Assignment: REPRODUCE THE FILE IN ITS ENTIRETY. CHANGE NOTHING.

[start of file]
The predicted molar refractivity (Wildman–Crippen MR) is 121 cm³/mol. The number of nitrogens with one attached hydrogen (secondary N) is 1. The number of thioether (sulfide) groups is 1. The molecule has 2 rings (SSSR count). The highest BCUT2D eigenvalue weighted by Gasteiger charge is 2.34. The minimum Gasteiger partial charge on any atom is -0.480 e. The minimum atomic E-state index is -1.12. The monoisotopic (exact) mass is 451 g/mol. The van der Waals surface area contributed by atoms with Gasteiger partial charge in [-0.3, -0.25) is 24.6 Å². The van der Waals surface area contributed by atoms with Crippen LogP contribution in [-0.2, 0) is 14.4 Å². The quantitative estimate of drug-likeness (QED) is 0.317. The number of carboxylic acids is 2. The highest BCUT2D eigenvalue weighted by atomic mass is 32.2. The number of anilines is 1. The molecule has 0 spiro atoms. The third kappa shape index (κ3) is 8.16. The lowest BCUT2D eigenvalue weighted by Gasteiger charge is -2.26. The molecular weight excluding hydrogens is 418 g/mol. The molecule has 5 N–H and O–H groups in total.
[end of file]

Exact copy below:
The predicted molar refractivity (Wildman–Crippen MR) is 121 cm³/mol. The number of nitrogens with one attached hydrogen (secondary N) is 1. The number of thioether (sulfide) groups is 1. The molecule has 2 rings (SSSR count). The highest BCUT2D eigenvalue weighted by Gasteiger charge is 2.34. The minimum Gasteiger partial charge on any atom is -0.480 e. The minimum atomic E-state index is -1.12. The monoisotopic (exact) mass is 451 g/mol. The van der Waals surface area contributed by atoms with Gasteiger partial charge in [-0.3, -0.25) is 24.6 Å². The van der Waals surface area contributed by atoms with Crippen LogP contribution in [-0.2, 0) is 14.4 Å². The quantitative estimate of drug-likeness (QED) is 0.317. The number of carboxylic acids is 2. The highest BCUT2D eigenvalue weighted by atomic mass is 32.2. The number of anilines is 1. The molecule has 0 spiro atoms. The third kappa shape index (κ3) is 8.16. The lowest BCUT2D eigenvalue weighted by Gasteiger charge is -2.26. The molecular weight excluding hydrogens is 418 g/mol. The molecule has 5 N–H and O–H groups in total.